Motivational Enhancement Therapy (MET)

This counseling approach aims to increase the person’s motivation and desire to change. MET has been found effective for engaging people and making them more committed to treatment.

Another essential component of treating bath salts use disorder is social support. Encouragement and assistance from family, friends, and relatives can significantly help the person in their recovery journey. Being involved in support groups is also beneficial to maintaining long-term abstinence because peer support can reduce feelings of isolation, anxiety, distress, and other emotions that trigger substance use.

Get the Help You Need

Like other designer drugs, bath salts may be perceived as safe because they are readily available online, but using them can be extremely dangerous. As discussed above, abusing bath salts can cause multiple adverse physical and psychological effects that can never be ignored. In fact, using bath salts has been associated with numerous news reports involving violence, suicide, and bizarre behavior. That is why it’s best to seek help as soon as possible if you or someone you love suffers from addiction to synthetic cathinones.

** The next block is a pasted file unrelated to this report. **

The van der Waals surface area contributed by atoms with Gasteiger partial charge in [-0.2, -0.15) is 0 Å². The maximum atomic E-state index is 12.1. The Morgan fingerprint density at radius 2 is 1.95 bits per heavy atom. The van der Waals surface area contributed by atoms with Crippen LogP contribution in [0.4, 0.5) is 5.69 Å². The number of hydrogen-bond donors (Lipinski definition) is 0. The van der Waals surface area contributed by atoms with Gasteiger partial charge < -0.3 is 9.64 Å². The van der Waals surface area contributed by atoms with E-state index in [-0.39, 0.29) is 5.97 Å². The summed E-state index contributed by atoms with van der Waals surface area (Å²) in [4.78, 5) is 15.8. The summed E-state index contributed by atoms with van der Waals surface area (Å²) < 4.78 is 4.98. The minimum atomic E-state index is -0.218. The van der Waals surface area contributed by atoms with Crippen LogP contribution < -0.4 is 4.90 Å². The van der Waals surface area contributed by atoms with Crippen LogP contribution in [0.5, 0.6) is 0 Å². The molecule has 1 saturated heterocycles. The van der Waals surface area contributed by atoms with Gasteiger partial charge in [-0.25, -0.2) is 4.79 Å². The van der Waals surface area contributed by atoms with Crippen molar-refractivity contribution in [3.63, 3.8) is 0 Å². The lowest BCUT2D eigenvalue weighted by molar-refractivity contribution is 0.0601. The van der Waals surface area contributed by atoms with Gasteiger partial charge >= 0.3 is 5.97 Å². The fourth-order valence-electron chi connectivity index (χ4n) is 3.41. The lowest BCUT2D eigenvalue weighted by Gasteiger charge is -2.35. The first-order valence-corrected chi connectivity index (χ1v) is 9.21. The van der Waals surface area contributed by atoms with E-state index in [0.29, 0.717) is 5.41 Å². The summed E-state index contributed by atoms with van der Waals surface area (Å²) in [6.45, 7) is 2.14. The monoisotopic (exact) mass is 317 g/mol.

There is no time to waste. Find a trustworthy drug and alcohol rehab facility that can accompany you in your recovery journey with the help of Better Addiction Care (BAC). Call BAC for free advice on the right addiction treatment center that can cater to your needs. You can also browse through their comprehensive directory of the most reputable treatment providers to know your options. Find the resources you need to overcome bath salts use disorder and bring your life back on track with the help of Better Addiction Care.